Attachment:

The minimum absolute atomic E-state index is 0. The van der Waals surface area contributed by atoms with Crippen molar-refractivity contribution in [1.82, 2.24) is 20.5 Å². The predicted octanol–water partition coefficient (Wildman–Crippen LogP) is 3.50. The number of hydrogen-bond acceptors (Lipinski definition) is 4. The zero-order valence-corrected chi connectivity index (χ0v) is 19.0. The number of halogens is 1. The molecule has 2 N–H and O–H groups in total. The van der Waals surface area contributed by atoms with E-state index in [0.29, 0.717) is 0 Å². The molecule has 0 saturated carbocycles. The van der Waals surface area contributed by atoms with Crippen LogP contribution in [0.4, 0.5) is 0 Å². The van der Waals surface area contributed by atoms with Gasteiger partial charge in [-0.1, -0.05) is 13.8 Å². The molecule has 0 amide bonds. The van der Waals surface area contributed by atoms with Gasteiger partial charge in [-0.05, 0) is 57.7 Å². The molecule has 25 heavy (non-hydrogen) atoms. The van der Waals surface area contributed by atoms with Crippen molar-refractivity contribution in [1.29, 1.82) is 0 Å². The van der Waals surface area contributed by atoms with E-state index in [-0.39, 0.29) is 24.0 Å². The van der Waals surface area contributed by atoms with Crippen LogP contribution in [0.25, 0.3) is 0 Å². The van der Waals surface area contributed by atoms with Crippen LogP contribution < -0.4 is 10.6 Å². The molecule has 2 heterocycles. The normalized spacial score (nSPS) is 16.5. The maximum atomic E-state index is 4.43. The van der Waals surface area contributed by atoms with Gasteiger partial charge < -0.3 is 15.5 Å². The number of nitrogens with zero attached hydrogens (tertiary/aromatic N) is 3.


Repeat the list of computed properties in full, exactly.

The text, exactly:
The minimum absolute atomic E-state index is 0. The van der Waals surface area contributed by atoms with Crippen molar-refractivity contribution in [1.82, 2.24) is 20.5 Å². The predicted octanol–water partition coefficient (Wildman–Crippen LogP) is 3.50. The number of hydrogen-bond acceptors (Lipinski definition) is 4. The zero-order valence-corrected chi connectivity index (χ0v) is 19.0. The number of halogens is 1. The molecule has 2 N–H and O–H groups in total. The van der Waals surface area contributed by atoms with E-state index in [0.29, 0.717) is 0 Å². The molecule has 0 saturated carbocycles. The van der Waals surface area contributed by atoms with Crippen LogP contribution in [0.4, 0.5) is 0 Å². The van der Waals surface area contributed by atoms with Gasteiger partial charge in [-0.1, -0.05) is 13.8 Å². The molecule has 0 amide bonds. The van der Waals surface area contributed by atoms with Gasteiger partial charge in [-0.05, 0) is 57.7 Å². The molecule has 25 heavy (non-hydrogen) atoms. The van der Waals surface area contributed by atoms with Crippen molar-refractivity contribution in [1.29, 1.82) is 0 Å². The van der Waals surface area contributed by atoms with E-state index in [-0.39, 0.29) is 24.0 Å². The van der Waals surface area contributed by atoms with Crippen LogP contribution in [0.25, 0.3) is 0 Å². The van der Waals surface area contributed by atoms with Crippen LogP contribution < -0.4 is 10.6 Å². The molecule has 2 heterocycles. The normalized spacial score (nSPS) is 16.5. The maximum atomic E-state index is 4.43. The van der Waals surface area contributed by atoms with Gasteiger partial charge < -0.3 is 15.5 Å². The number of nitrogens with zero attached hydrogens (tertiary/aromatic N) is 3.